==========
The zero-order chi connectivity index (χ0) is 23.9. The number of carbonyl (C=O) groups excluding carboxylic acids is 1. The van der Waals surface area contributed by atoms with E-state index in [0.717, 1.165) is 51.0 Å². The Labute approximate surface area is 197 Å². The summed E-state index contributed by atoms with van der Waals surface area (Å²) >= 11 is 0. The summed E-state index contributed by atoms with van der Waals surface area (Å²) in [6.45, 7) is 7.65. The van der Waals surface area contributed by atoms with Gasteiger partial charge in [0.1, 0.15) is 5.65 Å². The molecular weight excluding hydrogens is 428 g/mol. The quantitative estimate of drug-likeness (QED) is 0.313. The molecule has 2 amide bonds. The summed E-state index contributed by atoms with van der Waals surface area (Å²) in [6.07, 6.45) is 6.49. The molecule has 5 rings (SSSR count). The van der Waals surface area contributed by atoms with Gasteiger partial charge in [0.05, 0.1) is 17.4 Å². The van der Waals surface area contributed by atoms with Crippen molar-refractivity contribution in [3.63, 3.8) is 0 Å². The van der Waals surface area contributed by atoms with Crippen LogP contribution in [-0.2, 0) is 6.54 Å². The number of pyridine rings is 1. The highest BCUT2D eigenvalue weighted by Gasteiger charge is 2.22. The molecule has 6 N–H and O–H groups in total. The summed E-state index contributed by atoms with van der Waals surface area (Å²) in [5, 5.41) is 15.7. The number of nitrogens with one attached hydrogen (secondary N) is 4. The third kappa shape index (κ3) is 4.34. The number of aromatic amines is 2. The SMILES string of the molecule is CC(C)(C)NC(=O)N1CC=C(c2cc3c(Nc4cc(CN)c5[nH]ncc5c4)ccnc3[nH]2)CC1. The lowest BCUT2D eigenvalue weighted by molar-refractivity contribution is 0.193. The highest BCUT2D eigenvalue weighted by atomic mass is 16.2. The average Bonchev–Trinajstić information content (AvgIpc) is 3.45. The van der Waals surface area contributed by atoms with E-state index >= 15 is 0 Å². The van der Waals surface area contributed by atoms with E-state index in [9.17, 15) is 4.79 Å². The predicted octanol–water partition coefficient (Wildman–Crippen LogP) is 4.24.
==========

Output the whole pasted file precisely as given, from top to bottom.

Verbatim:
The zero-order chi connectivity index (χ0) is 23.9. The number of carbonyl (C=O) groups excluding carboxylic acids is 1. The van der Waals surface area contributed by atoms with E-state index in [0.717, 1.165) is 51.0 Å². The Labute approximate surface area is 197 Å². The summed E-state index contributed by atoms with van der Waals surface area (Å²) >= 11 is 0. The summed E-state index contributed by atoms with van der Waals surface area (Å²) in [6.45, 7) is 7.65. The van der Waals surface area contributed by atoms with Gasteiger partial charge in [0.1, 0.15) is 5.65 Å². The molecular weight excluding hydrogens is 428 g/mol. The quantitative estimate of drug-likeness (QED) is 0.313. The molecule has 2 amide bonds. The summed E-state index contributed by atoms with van der Waals surface area (Å²) in [6.07, 6.45) is 6.49. The molecule has 5 rings (SSSR count). The van der Waals surface area contributed by atoms with Gasteiger partial charge in [0.05, 0.1) is 17.4 Å². The van der Waals surface area contributed by atoms with Crippen molar-refractivity contribution in [3.63, 3.8) is 0 Å². The van der Waals surface area contributed by atoms with Crippen LogP contribution in [-0.2, 0) is 6.54 Å². The number of pyridine rings is 1. The highest BCUT2D eigenvalue weighted by Gasteiger charge is 2.22. The molecule has 6 N–H and O–H groups in total. The summed E-state index contributed by atoms with van der Waals surface area (Å²) in [5, 5.41) is 15.7. The number of nitrogens with one attached hydrogen (secondary N) is 4. The third kappa shape index (κ3) is 4.34. The number of aromatic amines is 2. The SMILES string of the molecule is CC(C)(C)NC(=O)N1CC=C(c2cc3c(Nc4cc(CN)c5[nH]ncc5c4)ccnc3[nH]2)CC1. The lowest BCUT2D eigenvalue weighted by molar-refractivity contribution is 0.193. The highest BCUT2D eigenvalue weighted by atomic mass is 16.2. The average Bonchev–Trinajstić information content (AvgIpc) is 3.45. The van der Waals surface area contributed by atoms with E-state index >= 15 is 0 Å². The van der Waals surface area contributed by atoms with E-state index in [9.17, 15) is 4.79 Å². The predicted octanol–water partition coefficient (Wildman–Crippen LogP) is 4.24.